Jenoptik Buys Diode Maker
JENA, Germany, Jan. 9, 2008 -- The Jenoptik Group announced this week it has strengthened its Optical Systems business by acquiring Epigap Optoelektronik GmbH.
Jenoptik, which has its headquarters in Jena, said it bought Epigap on Dec. 31; terms of the deal were not disclosed. The Berlin-based company manufactures photodiodes, LED chips and components and optoelectronic modules and elements of sensor systems. Epigap's diodes are primarily used in the automotive, medical, defense and security, and lighting industries. It has approximately 50 employees.
Jenoptik said it will incorporate Epigap's expertise in optics and semiconductors to create custom-designed sensors and optoelectronic modules for a wide range of applications. The company said it is primarily focusing on capturing market share in medical technology, particularly for home diagnostics, as well as in minimally invasive surgery, lighting applications, and machine construction and automation.
Epigap will become part of Jenoptik's Optical Systems division, which also includes Jenoptik Laser, Optik, Systeme, Jenoptik Polymer Systems and Sinar in Europe as well as the US-based companies Coastal Optical Systems, Liebmann Optical Comp., and MEMS Optical. The division has production facilities in Germany at Jena, Triptis and Giessen, as well as in Switzerland and the US.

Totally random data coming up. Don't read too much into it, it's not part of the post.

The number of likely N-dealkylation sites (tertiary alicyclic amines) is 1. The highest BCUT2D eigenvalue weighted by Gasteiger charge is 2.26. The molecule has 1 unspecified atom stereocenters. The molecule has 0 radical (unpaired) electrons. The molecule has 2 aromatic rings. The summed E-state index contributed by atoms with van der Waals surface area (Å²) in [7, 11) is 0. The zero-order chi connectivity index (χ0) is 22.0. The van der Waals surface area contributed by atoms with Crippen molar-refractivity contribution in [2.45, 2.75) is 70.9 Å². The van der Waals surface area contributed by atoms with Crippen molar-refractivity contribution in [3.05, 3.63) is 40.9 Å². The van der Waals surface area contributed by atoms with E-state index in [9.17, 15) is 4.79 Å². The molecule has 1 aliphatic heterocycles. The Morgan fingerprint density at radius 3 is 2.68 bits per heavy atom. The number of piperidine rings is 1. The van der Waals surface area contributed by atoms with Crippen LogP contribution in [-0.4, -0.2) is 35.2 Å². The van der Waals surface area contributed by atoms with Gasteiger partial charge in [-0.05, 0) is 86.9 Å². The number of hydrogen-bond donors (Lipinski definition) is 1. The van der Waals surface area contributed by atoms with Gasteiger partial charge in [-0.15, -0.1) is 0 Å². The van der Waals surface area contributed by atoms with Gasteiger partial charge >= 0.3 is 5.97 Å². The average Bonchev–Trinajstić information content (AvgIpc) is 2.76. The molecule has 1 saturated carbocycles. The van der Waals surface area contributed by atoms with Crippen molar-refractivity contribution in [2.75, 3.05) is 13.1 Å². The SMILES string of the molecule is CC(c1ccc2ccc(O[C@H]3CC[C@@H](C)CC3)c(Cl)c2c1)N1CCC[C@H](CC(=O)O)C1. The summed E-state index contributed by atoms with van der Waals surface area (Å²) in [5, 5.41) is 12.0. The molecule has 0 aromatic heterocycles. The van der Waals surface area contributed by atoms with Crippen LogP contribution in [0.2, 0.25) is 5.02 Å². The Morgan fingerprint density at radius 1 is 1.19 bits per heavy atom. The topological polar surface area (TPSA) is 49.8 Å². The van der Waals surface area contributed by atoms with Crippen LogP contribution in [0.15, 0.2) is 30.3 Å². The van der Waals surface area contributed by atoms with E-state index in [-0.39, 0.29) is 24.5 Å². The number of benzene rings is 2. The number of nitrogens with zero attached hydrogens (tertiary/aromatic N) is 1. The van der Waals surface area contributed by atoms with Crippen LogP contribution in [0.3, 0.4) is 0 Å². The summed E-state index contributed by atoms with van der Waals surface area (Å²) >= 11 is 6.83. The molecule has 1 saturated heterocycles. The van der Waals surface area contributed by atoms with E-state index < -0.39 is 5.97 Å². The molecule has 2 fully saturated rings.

Jenoptik said the acquisition is particularly complementary to Jenoptik Polymer Systems, which is based in Triptis and provides polymer optics and optoelectronic systems to manufacturers in the medical, sensor systems, automotive and lighting industries. The company said the LED and photodiode chips manufactured there using Epigap products and technology will be processed into optical systems and marketed worldwide.
For more information, visit: www.jenoptik.com
- 1. A localized fracture at the end of a cleaved optical fiber or on a glass surface. 2. An integrated circuit.
- Pertaining to optics and the phenomena of light.
- The technology of generating and harnessing light and other forms of radiant energy whose quantum unit is the photon. The science includes light emission, transmission, deflection, amplification and detection by optical components and instruments, lasers and other light sources, fiber optics, electro-optical instrumentation, related hardware and electronics, and sophisticated systems. The range of applications of photonics extends from energy generation to detection to communications and...
- 1. A generic term for detector. 2. A complete optical/mechanical/electronic system that contains some form of radiation detector.
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